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Consolidation: A summer of silence

It was six long months ago that then ConVal Superintendent Dick Bergeron defined the issue facing district voters as a watershed moment. We were at a crossroads, he said, because the district was looking to pass its budget amid growing calls for cuts.

One month later the budget did pass, but the real nail-biting came on the question of school consolidation, an issue that has long vexed the administration, town officials and district voters alike. The concern has only grown in recent years, as enrollment at many of the district’s smaller elementary schools has fallen to the point where some are only half filled. The consolidation issue came to a head in March when voters overwhelmingly turned down a proposal that came from two members of the community who believed that closing Great Brook School in Antrim — one of the district’s two middle schools — would be the best way to tackle the obvious challenges of a district in which the budget and enrollment are going in opposite directions. A second question on the ballot gave the School Board authority to put before voters a plan to consolidate schools, including the smaller elementary schools that are at the heart of the district’s enrollment issue. That measure got 58 percent approval, but fell short of the two-thirds needed to pass.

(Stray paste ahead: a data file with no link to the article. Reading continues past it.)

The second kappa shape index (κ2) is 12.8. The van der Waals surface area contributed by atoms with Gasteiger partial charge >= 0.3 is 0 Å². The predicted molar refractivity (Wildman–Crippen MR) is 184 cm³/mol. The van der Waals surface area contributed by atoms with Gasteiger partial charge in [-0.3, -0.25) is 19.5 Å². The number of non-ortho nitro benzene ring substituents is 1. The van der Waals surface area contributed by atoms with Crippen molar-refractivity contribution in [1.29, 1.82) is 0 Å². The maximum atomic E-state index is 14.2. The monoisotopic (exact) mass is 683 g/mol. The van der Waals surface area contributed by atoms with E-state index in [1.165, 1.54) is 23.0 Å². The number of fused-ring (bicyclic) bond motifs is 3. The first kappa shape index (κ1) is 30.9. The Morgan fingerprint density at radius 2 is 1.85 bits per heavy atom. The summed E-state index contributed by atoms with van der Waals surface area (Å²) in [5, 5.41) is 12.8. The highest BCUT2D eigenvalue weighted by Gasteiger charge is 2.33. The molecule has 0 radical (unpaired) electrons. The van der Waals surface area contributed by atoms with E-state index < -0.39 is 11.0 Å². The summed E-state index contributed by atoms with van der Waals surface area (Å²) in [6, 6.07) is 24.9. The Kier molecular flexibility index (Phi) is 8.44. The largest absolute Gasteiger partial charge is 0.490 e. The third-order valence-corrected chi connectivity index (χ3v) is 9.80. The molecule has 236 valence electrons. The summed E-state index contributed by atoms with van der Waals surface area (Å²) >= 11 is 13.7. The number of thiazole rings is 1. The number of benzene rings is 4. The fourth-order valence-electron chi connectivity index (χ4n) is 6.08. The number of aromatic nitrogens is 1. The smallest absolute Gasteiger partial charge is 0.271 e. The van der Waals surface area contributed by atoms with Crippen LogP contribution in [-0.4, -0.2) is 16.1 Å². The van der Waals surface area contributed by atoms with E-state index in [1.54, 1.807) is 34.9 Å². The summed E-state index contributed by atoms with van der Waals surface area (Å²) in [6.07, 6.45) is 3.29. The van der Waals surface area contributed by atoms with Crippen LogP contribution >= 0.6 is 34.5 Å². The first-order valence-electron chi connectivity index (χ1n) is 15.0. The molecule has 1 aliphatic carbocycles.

The resounding declaration in many circles following that vote was that something needed to be done. But no one knew exactly what the solution looked like. And they didn’t know precisely who should be leading the charge.

It took about two months for the district to make its first move, and at first glance it was a rather bold statement. The School Board would team with members of the Selectmen’s Advisory Committee to take a look at this issue from both a district and a town perspective. “Let’s start from scratch” was the sentiment voiced by Hancock Select Board John Jordan at a May meeting. The charge was clear — the towns needed to be involved and all potential solutions needed to be on the table.

But officials left that meeting without any timetable for recommendations. And they left without any clear indication of who would be on the committee, or even when it would meet.

Now, more than two months later, we’re no closer to getting any solutions on the table. The makeup of the joint committee is still unsettled and its mission is murkier than ever.

In a story published in Tuesday’s Ledger-Transcript, Francestown Select Board member Scott Carbee indicated that since voters don’t appear to be interested in consolidation, the committee, when it does start, will probably focus on other issues instead. However, School Board chair Butch Estey said Monday that consolidation remains the committee’s main charge.

August has arrived, and we’re just seven months away from the next round of district voting. Those who follow the process realize the enormity of the challenge and the time constraints involved. It’s time to either get to work or to accept that come March there won’t be a crossroads facing voters. Instead, they’ll face the well-worn path of the status quo.

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